Updated: August 18, 2017Is the proverbial "rainy day" upon us? If so, two developments indicate that many people are financially unprepared. Also, find out why our September Elliott Wave Theorist just published an entire month early.
Updated: August 16, 2017Would you like to know what the health of the economy will be like months ahead of time? This rarely discussed "economic indicator" has a history of serving as a useful guide. See for yourself.
Updated: August 9, 2017The trip up the side of Debt Mountain is getting more treacherous. A new milestone has been reached. Learn the lesson that financial history teaches.
Updated: July 13, 2017We anticipate that many more borrowers will welch on their obligations as debt starts to deflate.
Updated: July 10, 2017Some U.S. real estate markets have bounced back strongly since the Great Recession while others have languished. All told, "the recovery is spotty at best." Now, two new developments are adding risk to the mortgage market.
Updated: July 7, 2017In 1939, Sir Winston Churchill said that Russia was "... a riddle wrapped in a mystery inside an enigma." The same could be said of China today.
Updated: June 30, 2017Food prices in the USA are under pressure at the moment – but should we see this as a general trend towards deflation?
Updated: June 23, 2017The housing market is heating up -- again. Signs are appearing that are reminders of the previous housing boom. "Buyers are convinced values will only continue to climb ... ." Is the housing trend near a reversal?
Updated: June 21, 2017As the amount of household debt rises, so does the risk of another financial crisis. A new milestone has been reached in the U.S. But a chart shows that the dangers of debt are global.
Updated: June 5, 2017The U.S. housing market has staged a significant rebound since prices bottomed in February 2012. Now, at least one measure of optimism has returned to the height of the bubble days. Some say not to worry because "the economy is in far better shape than a decade ago." Is today really different?
Updated: June 2, 2017Critics say President Trump's decision to withdraw from the Paris climate agreement dealt a setback to the global-warming cause. But, the evidence suggests that "global-warming fever" had already been cooling off. "Crowds often think their personal cause of the moment is a permanent issue. It almost never is."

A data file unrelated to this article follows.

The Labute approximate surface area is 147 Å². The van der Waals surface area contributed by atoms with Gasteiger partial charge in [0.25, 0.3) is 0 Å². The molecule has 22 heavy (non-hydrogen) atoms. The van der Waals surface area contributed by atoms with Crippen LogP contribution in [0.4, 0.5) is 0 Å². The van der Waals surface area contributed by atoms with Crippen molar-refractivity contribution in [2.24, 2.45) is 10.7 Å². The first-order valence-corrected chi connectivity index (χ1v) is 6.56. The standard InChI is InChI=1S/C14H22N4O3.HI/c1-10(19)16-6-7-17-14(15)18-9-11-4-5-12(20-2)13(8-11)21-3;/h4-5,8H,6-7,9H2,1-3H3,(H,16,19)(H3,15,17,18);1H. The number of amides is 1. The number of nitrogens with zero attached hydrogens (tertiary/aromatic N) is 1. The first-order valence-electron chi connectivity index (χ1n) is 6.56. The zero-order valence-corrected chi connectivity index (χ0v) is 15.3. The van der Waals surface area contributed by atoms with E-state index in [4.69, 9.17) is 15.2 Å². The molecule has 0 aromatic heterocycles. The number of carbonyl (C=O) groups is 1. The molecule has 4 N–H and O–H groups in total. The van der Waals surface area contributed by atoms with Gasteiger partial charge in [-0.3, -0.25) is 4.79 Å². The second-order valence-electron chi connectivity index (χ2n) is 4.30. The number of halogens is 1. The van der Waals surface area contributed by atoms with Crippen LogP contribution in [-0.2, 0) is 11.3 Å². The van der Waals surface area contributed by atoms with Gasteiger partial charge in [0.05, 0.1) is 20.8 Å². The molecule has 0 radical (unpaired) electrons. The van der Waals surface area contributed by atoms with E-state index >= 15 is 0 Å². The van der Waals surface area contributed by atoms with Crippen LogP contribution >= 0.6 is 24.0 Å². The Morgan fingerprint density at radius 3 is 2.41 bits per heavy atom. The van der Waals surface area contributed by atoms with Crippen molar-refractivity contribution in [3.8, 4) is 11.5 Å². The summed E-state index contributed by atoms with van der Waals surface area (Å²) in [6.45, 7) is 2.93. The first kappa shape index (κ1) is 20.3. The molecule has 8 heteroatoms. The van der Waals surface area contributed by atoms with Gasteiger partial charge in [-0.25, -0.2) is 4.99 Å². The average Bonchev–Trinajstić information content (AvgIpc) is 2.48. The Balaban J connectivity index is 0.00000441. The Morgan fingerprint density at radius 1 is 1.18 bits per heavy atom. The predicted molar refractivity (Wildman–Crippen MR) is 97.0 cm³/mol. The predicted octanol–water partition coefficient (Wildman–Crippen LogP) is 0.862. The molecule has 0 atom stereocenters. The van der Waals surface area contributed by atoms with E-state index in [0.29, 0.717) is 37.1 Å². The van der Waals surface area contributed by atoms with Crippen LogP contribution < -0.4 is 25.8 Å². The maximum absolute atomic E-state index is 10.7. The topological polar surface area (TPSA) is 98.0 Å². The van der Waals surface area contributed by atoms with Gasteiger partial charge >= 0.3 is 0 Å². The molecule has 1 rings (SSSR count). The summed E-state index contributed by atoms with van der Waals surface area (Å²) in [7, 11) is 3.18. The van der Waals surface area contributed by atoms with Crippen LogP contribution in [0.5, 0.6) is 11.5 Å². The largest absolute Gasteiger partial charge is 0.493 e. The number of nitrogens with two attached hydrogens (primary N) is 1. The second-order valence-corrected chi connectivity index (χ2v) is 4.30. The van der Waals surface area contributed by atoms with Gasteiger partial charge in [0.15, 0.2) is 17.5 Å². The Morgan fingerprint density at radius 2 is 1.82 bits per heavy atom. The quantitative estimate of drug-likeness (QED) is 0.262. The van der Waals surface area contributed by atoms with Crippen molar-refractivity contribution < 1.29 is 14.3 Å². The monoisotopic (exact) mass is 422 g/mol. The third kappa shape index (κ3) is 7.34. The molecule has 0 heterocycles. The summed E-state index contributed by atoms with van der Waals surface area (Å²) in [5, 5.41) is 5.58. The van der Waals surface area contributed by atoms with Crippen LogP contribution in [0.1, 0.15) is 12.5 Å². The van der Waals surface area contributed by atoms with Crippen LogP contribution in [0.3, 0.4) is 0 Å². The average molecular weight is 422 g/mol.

Updated: May 30, 2017In 2016, the prevailing sentiment toward China's economy was negative. Yet, if investors had avoided China's internet sector, they would have missed a significant advance. The whole episode teaches a valuable lesson.
Updated: May 19, 2017News about today's economy only talks about "growth." The true story this chart tells isn't reported nearly as often.
Updated: May 4, 2017Toronto is the 4th largest city in North America and anchors a greater metropolitan region of nine million -- more than a quarter of Canada's entire population. A city this size is an ideal candidate to preview real estate trends in Canada and in the United States...
Updated: May 4, 2017Cash-strapped Puerto Rico is unable to meet its debt obligations as a key deadline passes. Investors in the Commonwealth's General Obligation Bonds have taken a big haircut. Other municipalities are next in line.
Updated: April 28, 2017Cash is the one asset that is almost sure to rise in value during a deflationary period. Yet, the "war on cash" has been escalating. Here's why you should start storing away plenty of cash.
Updated: April 28, 2017This humble chart shows REAL average weekly wages -- and why a bigger paycheck does NOT necessarily mean more purchasing power. See why purchasing power has been flat for a decade.
Updated: April 24, 2017Delinquencies have been increasing for subprime car loans. Yet, car dealers are unfazed and have been allowing buyers to "trade in underwater vehicles two or three times." The credit boom is reaching an extreme.
Updated: April 17, 2017According to the mainstream pundits, the long-awaited "Easter-egg hunt" of recovery in Europe's economy and stock markets is over! Optimism is off the charts. But it's what's ON our charts that warns caution.
Updated: April 7, 2017The best time to prepare for a major financial change is before it happens. With that in mind, Elliott Wave International has been preparing subscribers for what we see around the corner by reviewing what has happened in the past regarding interest rates.
Updated: March 13, 2017In February, the U.S. jobless rate fell to 4.7% as the economy added 235,000 non-farm payrolls. Some people attribute the economic improvement to the new president. Here's why the added jobs were anticipated well before the U.S. election.
Updated: March 7, 2017Robert Prechter's Conquer the Crash states: "The psychological aspect of deflation ... cannot be overstated." The manifestations of this psychology are already appearing. Learn where -- and how.
Updated: February 23, 2017U.S. debt is on the rise and could reach a milestone level sometime in 2017. Student debt has risen for 18 consecutive years, and subprime loans are a growing worry in another sector. See these charts to understand the threat.
Updated: February 21, 2017In 2016, the UK enjoyed its biggest credit boom ever, as consumers piled on debt hand over fist. Question: Is this really a sign of an economy running on all cylinders? Read our perspective today.
Updated: February 14, 2017Many recent survey respondents see clear skies ahead for the U.S. economy. But there's an important historic insight that investors need to know about today's economic optimism.
Updated: February 14, 2017We've all read about, heard about and watched the many negative political headlines from across the planet. If you're an investor, you have to wonder: What does it all mean for world trade and global markets? That question is too broad to answer with one graph or visual, but: We do have a chart to start the conversation.